Of course, you can stick other figures in here too. Consider the triangle (1,1,0), (1,0,1), and (0,1,1). What does this mean? In modern parlence, we would write this as a lace-prism xxo2xox2xxo&#x. But there are elements of P(X, Pyr(Y,Z)) in there. The square faces at the end are P(x, T(y,z)), etc. But what is this exotic thing in the triangle?

Anyway, i decided that 'radiant space' leads to more dead ends than it solves, and come down to trying to hack Coxeter's exotic CD diagrams. The most reliable source of these is 'regular complex polytopes', which gives explicit examples. After many attempts (including reading x3o4x3o4z as a tiling of rhombic dodecahedra!), I introduced a thing called the vertex-node.
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Re: Classifying the segmentochora

Postby Klitzing » Mon Dec 23, 2013 12:09 am

wendy wrote:Lace prisms have always been about 'progressions', the antiprism has always been part of the mix. The idea that they are exclusively WME figures is hardly correct, since the progressions are usually reckoned in terms of the alternate CF structure as well. Likewise, antitegums of non-regular figures must always involve a catalan, and not a WME. That is the wording used in my earlier post.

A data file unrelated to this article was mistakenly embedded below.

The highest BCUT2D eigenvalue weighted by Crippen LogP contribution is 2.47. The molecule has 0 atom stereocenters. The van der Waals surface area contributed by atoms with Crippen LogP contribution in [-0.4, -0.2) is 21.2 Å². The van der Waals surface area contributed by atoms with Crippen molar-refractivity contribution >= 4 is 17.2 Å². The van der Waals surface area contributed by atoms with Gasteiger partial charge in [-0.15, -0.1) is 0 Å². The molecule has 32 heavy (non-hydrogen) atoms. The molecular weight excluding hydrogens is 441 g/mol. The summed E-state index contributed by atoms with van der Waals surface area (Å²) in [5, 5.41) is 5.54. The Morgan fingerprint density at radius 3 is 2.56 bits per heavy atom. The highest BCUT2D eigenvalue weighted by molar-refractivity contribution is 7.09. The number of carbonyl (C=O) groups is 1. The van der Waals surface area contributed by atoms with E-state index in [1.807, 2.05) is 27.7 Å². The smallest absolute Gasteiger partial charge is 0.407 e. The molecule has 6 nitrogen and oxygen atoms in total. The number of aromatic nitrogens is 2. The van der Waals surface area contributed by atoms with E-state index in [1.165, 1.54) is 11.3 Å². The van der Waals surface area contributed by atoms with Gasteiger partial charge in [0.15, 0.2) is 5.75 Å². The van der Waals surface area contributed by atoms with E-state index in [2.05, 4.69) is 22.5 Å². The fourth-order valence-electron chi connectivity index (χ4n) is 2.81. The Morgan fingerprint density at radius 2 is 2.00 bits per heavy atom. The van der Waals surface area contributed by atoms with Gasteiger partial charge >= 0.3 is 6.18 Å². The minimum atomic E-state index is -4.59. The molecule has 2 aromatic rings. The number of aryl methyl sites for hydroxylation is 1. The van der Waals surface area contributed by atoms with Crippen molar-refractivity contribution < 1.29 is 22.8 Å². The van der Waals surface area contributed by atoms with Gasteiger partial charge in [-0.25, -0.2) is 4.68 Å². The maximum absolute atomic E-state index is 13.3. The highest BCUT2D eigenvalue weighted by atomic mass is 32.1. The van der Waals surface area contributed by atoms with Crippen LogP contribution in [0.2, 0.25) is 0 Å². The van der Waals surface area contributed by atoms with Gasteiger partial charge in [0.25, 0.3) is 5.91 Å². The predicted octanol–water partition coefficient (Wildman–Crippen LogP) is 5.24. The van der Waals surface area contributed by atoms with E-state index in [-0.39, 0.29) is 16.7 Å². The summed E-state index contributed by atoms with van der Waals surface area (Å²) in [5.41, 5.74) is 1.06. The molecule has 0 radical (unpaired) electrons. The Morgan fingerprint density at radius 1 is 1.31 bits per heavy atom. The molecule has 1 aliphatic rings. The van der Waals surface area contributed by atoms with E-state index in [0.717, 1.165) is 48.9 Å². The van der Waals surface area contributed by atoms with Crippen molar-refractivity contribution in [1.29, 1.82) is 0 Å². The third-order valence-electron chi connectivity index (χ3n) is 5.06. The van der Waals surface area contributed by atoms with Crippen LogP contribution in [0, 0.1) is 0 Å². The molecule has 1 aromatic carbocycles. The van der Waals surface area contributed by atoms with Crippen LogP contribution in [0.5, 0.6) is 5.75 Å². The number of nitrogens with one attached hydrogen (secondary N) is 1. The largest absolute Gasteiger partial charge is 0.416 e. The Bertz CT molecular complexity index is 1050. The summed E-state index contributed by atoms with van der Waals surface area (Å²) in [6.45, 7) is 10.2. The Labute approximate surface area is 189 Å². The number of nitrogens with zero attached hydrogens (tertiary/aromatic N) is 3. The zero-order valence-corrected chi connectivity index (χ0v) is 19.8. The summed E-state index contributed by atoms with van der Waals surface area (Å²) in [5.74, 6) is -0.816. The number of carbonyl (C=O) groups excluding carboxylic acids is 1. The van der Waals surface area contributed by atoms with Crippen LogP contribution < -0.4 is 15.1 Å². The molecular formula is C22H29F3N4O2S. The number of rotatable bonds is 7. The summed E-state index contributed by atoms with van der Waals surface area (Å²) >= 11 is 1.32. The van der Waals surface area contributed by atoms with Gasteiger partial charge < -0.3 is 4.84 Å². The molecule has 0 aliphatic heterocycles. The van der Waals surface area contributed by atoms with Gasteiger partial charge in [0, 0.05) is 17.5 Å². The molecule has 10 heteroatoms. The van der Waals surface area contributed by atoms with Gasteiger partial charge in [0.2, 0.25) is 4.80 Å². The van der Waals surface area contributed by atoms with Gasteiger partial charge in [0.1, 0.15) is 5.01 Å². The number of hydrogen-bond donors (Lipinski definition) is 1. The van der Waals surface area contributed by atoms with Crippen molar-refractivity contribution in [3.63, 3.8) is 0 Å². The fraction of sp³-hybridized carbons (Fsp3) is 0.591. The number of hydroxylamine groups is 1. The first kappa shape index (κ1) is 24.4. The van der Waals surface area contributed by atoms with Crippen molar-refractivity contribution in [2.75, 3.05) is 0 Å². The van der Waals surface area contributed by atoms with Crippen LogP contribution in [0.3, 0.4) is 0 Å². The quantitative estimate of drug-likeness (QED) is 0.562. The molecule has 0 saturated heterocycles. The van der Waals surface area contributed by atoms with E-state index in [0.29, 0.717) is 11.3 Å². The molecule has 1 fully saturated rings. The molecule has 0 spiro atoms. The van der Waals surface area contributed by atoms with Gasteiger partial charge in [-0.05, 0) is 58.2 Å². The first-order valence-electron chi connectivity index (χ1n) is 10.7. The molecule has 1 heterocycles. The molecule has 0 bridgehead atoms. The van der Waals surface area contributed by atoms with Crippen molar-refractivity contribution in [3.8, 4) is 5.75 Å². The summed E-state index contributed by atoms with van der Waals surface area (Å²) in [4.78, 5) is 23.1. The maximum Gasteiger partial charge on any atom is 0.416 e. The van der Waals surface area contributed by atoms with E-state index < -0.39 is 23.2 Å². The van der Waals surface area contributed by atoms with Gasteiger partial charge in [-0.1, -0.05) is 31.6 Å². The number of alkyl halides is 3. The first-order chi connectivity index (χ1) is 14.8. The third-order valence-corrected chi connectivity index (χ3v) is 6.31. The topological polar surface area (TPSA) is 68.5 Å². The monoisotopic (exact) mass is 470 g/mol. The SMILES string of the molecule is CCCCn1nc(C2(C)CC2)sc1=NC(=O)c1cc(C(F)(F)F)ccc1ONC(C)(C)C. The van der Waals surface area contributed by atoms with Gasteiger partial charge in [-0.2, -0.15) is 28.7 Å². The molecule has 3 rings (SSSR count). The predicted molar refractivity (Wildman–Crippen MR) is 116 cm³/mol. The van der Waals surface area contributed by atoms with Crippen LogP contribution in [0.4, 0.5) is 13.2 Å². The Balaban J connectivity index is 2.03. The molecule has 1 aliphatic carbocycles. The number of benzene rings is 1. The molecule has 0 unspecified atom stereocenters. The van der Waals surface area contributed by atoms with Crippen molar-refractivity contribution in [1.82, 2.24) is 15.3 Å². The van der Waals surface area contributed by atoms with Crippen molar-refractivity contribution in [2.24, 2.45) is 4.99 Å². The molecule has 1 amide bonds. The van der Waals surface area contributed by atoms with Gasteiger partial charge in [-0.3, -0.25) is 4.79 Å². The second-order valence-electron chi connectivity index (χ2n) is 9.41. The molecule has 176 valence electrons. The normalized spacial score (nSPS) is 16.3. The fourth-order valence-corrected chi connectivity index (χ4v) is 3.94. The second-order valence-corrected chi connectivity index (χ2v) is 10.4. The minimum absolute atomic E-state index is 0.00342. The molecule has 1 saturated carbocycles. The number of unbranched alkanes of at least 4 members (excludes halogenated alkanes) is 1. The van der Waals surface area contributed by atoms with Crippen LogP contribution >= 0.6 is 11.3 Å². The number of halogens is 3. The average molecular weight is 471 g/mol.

Admitted, catalans were within your scope too (or more generally: mirror margin structures). I just forgot to mention. But that does not Change my point at all.

Still, the operations like DDG etc are not so much "operations done after the lace prism", since these are actually done before the lace-prism is applied. It's actually a sub-symmetry of the icosahedral group, in exactly the same way that tri-diminished icosahedron is subsymetric to the icosahedron. Most of them exist in Johnson's figures too. For example, K4.168 is DGG but then one of its bases is DGG too. There has never been any issue with admitting K4.168 as a lace-prism, because the icosahedron-vertex is variously diminished or gyrated.